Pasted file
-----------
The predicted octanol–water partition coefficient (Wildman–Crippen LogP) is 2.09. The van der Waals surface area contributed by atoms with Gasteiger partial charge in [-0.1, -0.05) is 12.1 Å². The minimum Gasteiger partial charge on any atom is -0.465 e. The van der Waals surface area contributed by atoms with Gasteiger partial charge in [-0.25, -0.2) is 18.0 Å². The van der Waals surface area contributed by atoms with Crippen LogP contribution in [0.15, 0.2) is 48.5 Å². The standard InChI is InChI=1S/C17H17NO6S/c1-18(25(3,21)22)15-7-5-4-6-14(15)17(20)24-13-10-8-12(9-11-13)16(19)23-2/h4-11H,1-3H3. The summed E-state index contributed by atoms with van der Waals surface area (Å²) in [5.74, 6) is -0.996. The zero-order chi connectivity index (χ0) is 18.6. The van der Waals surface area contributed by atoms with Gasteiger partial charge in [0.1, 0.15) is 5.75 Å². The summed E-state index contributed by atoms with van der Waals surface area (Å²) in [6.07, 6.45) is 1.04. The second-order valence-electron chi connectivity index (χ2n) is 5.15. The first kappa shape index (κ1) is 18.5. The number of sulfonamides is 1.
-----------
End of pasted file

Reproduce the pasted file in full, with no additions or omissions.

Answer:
The predicted octanol–water partition coefficient (Wildman–Crippen LogP) is 2.09. The van der Waals surface area contributed by atoms with Gasteiger partial charge in [-0.1, -0.05) is 12.1 Å². The minimum Gasteiger partial charge on any atom is -0.465 e. The van der Waals surface area contributed by atoms with Gasteiger partial charge in [-0.25, -0.2) is 18.0 Å². The van der Waals surface area contributed by atoms with Crippen LogP contribution in [0.15, 0.2) is 48.5 Å². The standard InChI is InChI=1S/C17H17NO6S/c1-18(25(3,21)22)15-7-5-4-6-14(15)17(20)24-13-10-8-12(9-11-13)16(19)23-2/h4-11H,1-3H3. The summed E-state index contributed by atoms with van der Waals surface area (Å²) in [5.74, 6) is -0.996. The zero-order chi connectivity index (χ0) is 18.6. The van der Waals surface area contributed by atoms with Gasteiger partial charge in [0.1, 0.15) is 5.75 Å². The summed E-state index contributed by atoms with van der Waals surface area (Å²) in [6.07, 6.45) is 1.04. The second-order valence-electron chi connectivity index (χ2n) is 5.15. The first kappa shape index (κ1) is 18.5. The number of sulfonamides is 1.